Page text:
The increasing demand of clean energy has inspired substantial effort in developing renewable energy harvesting technologies. Heat is a pervasive energy source in nature and industrial activities. Thermal energy in the form of spatial temperature gradient can be readily harvested by thermoelectric devices. On the contrary, transient temperature variations in the environment are another potential source of thermal energy that have been relatively unexplored. Their small spatial and temporal gradients represent an austere challenge for conventional techniques, such as pyroelectric, thermoelectric, and thermophotovoltaic. In recent works, this challenge has been overcome by converting temporal variation into spatial temperature gradients such that conversion to electrical energy can be appreciable.
Inspired by this strategy, the concept of a thermal resonator has been developed, and demonstrated experimentally as a sustainable energy harvesting device capable of converting a broad band of temperature waveforms into electricity.[1-6] Physical models have been constructed and investigated, providing a systematic consideration of optimal materials and device design. Thermal resonators are shown to be a durable power source in a variety of environments, and can be used to power wireless sensor nodes.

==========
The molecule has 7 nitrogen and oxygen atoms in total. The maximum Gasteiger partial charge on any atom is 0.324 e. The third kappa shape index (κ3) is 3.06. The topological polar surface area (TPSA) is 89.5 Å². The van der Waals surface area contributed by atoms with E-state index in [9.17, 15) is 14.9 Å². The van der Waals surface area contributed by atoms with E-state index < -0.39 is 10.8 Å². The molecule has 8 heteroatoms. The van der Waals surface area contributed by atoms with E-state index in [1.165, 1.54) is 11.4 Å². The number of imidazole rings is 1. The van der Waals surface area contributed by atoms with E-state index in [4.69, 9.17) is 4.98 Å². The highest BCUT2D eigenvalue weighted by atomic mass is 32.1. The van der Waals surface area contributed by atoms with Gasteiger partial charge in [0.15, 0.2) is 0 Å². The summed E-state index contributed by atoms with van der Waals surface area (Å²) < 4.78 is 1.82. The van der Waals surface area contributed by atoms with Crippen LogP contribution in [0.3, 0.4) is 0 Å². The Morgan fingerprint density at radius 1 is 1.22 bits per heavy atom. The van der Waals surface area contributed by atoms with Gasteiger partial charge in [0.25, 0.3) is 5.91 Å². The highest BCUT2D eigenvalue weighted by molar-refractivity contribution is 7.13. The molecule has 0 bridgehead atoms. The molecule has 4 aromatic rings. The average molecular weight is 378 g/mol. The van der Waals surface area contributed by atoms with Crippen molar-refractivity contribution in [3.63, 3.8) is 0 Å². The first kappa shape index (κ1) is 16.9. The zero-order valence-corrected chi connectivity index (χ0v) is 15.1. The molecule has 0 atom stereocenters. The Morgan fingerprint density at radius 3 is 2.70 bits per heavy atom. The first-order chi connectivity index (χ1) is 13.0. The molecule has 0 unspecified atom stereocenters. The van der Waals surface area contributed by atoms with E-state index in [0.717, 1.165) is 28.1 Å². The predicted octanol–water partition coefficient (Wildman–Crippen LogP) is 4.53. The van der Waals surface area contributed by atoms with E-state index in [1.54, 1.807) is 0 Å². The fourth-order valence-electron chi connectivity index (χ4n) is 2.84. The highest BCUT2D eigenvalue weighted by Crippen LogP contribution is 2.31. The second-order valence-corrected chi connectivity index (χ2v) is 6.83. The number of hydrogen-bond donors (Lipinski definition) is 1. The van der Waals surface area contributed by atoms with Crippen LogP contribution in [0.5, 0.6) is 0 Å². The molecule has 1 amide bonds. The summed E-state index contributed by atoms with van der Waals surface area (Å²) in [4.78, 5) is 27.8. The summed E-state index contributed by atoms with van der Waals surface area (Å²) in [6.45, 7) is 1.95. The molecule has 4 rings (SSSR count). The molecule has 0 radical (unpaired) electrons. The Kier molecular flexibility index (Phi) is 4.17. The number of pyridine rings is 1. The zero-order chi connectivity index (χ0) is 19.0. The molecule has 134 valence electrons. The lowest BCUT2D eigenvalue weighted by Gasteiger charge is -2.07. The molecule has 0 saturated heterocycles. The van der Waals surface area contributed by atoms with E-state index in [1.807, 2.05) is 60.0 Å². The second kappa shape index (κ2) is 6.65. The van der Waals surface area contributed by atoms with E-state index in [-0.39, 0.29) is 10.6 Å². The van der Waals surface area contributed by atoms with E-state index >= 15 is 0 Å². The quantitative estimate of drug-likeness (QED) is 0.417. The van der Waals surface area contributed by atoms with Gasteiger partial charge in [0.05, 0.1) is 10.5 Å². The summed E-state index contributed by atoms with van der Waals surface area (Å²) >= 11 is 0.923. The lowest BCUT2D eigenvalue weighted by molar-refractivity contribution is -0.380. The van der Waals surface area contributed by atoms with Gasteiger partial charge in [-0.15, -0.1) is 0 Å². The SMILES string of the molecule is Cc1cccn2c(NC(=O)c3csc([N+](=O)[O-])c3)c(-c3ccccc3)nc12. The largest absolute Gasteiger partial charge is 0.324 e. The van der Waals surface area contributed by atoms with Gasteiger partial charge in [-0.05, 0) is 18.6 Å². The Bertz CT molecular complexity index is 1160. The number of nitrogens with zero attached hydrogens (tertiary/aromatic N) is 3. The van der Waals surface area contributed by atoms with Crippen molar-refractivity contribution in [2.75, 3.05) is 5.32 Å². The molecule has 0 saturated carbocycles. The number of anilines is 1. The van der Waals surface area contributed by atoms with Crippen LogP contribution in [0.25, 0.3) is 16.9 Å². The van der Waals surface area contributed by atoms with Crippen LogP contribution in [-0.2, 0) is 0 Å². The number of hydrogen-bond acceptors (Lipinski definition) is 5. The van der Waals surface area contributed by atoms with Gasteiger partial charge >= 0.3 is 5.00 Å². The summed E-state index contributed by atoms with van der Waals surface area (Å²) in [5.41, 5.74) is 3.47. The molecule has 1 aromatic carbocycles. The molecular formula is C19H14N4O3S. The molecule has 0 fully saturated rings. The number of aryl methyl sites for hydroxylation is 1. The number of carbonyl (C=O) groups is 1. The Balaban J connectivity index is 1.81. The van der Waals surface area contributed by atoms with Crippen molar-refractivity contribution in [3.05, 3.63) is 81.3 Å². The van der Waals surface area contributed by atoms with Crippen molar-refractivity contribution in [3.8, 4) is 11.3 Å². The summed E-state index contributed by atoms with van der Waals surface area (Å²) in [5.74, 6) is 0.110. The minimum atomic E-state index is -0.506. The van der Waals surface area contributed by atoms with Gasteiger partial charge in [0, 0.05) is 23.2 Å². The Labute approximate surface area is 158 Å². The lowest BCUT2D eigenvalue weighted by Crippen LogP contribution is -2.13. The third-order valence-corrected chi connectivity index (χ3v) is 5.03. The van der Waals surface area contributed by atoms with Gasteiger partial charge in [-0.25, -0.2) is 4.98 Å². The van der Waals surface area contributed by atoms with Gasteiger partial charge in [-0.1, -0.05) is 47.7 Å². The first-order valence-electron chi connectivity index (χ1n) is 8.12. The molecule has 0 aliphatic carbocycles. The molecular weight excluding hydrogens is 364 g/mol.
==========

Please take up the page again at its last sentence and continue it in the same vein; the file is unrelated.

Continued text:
Various forms of temperature variations have been measured, such as diurnal cycles in an outdoor environment (Fig. A) and duty cycles of a laptop (Fig. B). To convert them into spatial gradient, we have conceived a generic design of a thermal resonator (Fig. C), which consists of a heat engine (usually a thermoelectric module) sandwiched between 2 blocks of materials, known as thermal masses.[1, 5] Thermal mass 2 is made of a material with high thermal conductivity and low heat capacity, typically in the form of metallic fins. Its role is to maximize heat exchange with the environment. In contrast, the function of thermal mass 1 is to absorb and store thermal energy during the hot part of the temperature cycle, and then to release this heat in the cold part of the cycle (Fig. D).
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